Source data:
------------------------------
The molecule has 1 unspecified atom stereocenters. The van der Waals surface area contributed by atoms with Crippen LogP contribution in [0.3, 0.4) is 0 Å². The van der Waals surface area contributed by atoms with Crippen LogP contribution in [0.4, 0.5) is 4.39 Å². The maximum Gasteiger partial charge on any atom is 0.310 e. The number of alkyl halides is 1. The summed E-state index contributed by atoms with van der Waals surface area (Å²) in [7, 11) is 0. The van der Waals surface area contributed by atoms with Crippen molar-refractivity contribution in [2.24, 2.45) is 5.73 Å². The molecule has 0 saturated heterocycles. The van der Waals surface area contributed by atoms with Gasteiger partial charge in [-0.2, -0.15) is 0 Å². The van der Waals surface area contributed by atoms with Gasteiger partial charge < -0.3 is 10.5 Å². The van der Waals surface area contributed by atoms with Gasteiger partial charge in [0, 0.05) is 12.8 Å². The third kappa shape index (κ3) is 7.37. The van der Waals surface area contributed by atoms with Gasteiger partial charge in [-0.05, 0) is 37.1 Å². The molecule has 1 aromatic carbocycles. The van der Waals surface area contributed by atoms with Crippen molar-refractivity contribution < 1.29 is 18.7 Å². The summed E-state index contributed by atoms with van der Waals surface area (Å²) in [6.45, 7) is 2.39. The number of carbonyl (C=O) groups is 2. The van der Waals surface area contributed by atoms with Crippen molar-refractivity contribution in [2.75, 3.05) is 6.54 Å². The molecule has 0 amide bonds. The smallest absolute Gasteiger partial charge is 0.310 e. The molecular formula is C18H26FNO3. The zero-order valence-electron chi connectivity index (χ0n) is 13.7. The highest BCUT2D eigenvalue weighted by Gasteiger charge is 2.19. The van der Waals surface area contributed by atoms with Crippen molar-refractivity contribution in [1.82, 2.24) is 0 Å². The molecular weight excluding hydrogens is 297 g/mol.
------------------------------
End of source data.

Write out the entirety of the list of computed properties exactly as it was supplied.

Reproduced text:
The molecule has 1 unspecified atom stereocenters. The van der Waals surface area contributed by atoms with Crippen LogP contribution in [0.3, 0.4) is 0 Å². The van der Waals surface area contributed by atoms with Crippen LogP contribution in [0.4, 0.5) is 4.39 Å². The maximum Gasteiger partial charge on any atom is 0.310 e. The number of alkyl halides is 1. The summed E-state index contributed by atoms with van der Waals surface area (Å²) in [7, 11) is 0. The van der Waals surface area contributed by atoms with Crippen molar-refractivity contribution in [2.24, 2.45) is 5.73 Å². The molecule has 0 saturated heterocycles. The van der Waals surface area contributed by atoms with Gasteiger partial charge in [-0.2, -0.15) is 0 Å². The van der Waals surface area contributed by atoms with Gasteiger partial charge < -0.3 is 10.5 Å². The van der Waals surface area contributed by atoms with Gasteiger partial charge in [0, 0.05) is 12.8 Å². The third kappa shape index (κ3) is 7.37. The van der Waals surface area contributed by atoms with Gasteiger partial charge in [-0.05, 0) is 37.1 Å². The molecule has 1 aromatic carbocycles. The van der Waals surface area contributed by atoms with Crippen molar-refractivity contribution < 1.29 is 18.7 Å². The summed E-state index contributed by atoms with van der Waals surface area (Å²) in [6.45, 7) is 2.39. The number of carbonyl (C=O) groups is 2. The van der Waals surface area contributed by atoms with Crippen molar-refractivity contribution in [2.75, 3.05) is 6.54 Å². The molecule has 0 amide bonds. The smallest absolute Gasteiger partial charge is 0.310 e. The molecular formula is C18H26FNO3. The zero-order valence-electron chi connectivity index (χ0n) is 13.7. The highest BCUT2D eigenvalue weighted by Gasteiger charge is 2.19. The van der Waals surface area contributed by atoms with Crippen molar-refractivity contribution in [1.82, 2.24) is 0 Å². The molecular weight excluding hydrogens is 297 g/mol.